Scheduling time to worry may sound counter-productive, but it works by putting you back in control.  By writing down your worries and designating an appointed time for them, you allow yourself to quickly refocus on whatever task is at hand.  You also reduce worry about worry.  Ever had trouble falling asleep because you were troubled?  The next night, did you find yourself reluctant to even lie down because you were certain you’d have another night of worrying?  No more!  Write it down and say, “Good night.  I’ll see you at your next appointment, and not a minute sooner.”

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“A” is for Anxiety, “P”is for Phone…

phone

Do you ever get phone paralysis?  When you get a call or a text message, do you ever find yourself frozen, unable to respond?  It can be difficult to explain phone paralysis to somebody who has never dealt with anxiety, but there is a very real, physiological reason behind it.

Within the brain is a group of neural clusters called the basal ganglia.  These clusters surround the deep limbic system (where depression lives) and are the anxiety center of the brain.  Persons with overactive basal ganglia may regularly experience one or more of the following: nervousness, being easily startled, anxiety, panic attacks, tremors, and nervous tics.  Other and often more severe symptoms can include persistent headaches, obsessive-compulsive type disorders, and Tourette syndrome.  Symptomology is caused by a semi-permanent heightened state of alertness which causes the sufferer to consistently anticipate conflict.

Have you ever driven a car with a sensitive gas pedal?  Imagine your brain as a car with the engine constantly revved up; the slightest touch of the gas pedal sends it lurching forward.  Lurching forward at the wrong time can cause an accident, which in turn can cause a fear of driving.  Similarly, when our brain lurches us into a panic attack at the wrong time, we can become fearful of social situations and stressors.

Now obviously, there is no right time for a panic attack.  However, there is a difference between having one in the privacy of your own home versus the middle of a shopping mall or board meeting.  Perhaps one of the most aggravating aspects of anxiety is its incessant ability to generate more anxiety.  What frequently happens is this:

Person senses a panic attack coming on

Person recalls the horribleness of previous panic attack(s)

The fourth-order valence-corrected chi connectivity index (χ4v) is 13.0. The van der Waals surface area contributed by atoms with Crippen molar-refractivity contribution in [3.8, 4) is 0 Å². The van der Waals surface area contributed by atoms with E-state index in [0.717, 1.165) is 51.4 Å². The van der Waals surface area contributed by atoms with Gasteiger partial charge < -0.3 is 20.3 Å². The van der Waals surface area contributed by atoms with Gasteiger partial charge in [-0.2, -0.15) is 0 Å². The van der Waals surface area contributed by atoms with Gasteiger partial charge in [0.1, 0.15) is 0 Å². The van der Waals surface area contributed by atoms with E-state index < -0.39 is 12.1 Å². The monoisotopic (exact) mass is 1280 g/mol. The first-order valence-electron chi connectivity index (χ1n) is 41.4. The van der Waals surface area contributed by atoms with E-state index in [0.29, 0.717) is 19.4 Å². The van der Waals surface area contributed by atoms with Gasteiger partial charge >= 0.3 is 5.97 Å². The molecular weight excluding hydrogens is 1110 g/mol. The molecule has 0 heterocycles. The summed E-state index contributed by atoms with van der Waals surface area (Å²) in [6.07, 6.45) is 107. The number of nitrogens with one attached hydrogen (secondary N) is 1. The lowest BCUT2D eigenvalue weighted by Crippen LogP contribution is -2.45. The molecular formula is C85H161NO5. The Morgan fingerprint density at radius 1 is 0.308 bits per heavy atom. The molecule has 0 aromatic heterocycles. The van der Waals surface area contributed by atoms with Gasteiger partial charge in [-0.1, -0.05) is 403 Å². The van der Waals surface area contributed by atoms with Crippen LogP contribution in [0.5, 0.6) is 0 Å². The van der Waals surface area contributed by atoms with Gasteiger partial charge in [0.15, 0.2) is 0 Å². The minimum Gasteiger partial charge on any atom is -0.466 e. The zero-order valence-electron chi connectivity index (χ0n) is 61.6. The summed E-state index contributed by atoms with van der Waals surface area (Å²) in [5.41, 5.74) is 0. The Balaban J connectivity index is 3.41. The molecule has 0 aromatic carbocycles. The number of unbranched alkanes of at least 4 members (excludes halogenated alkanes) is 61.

Anxiety over past panic attacks fuels the current panic attack

It is a terrible cycle.  Franklin D. Roosevelt said, “The only thing we have to fear is fear itself.”  That is exactly what anxiety disorders do; they teach us to fear fear.  Whereas normal basal ganglia might generate mild excitement or nervousness about an upcoming event, overactive basal ganglia will convince you that if you attend, things will go apocalyptically wrong.  Sound extreme?  Not to somebody with anxiety.  In essence, their ganglia are gangling up on them.

Panic attacks are dis-empowering.  They rob people of their dignity.  This is why anxiety disorders often manifest as agoraphobia and conflict avoidance.  When we anticipate a situation may become stressful enough to provoke a panic attack, we avoid it.  Further complicating matters is the revved up brain which needs very little to set off its alarm bells, thus making even a common task like answering the phone feel very threatening.

There is good news – you CAN cool the engines of your brain!  What has worked for me is “PBB” – Puppy Belly Breathing.  When we breathe normally, our chests rise and fall with each breath.  Have you ever watched a puppy sleep?  Its little belly swells up with each breath, and that puppy sleeps peacefully as can be.  Forget the old adage ‘sleep like a baby’.

Sleep like a PUPPY! 

When you crawl into bed, focus on filling your belly with a deep, cleansing breath.  Hold it for a couple of seconds and then exhale slowly.  Do this ten times.  Then practice PBB throughout the day.  Make it a habit!  By doing so, you allow more oxygen to reach all the cells in your body and cool overactive basal ganglia, which will return your brain to a comfortable idling speed.

Let me know if it helps!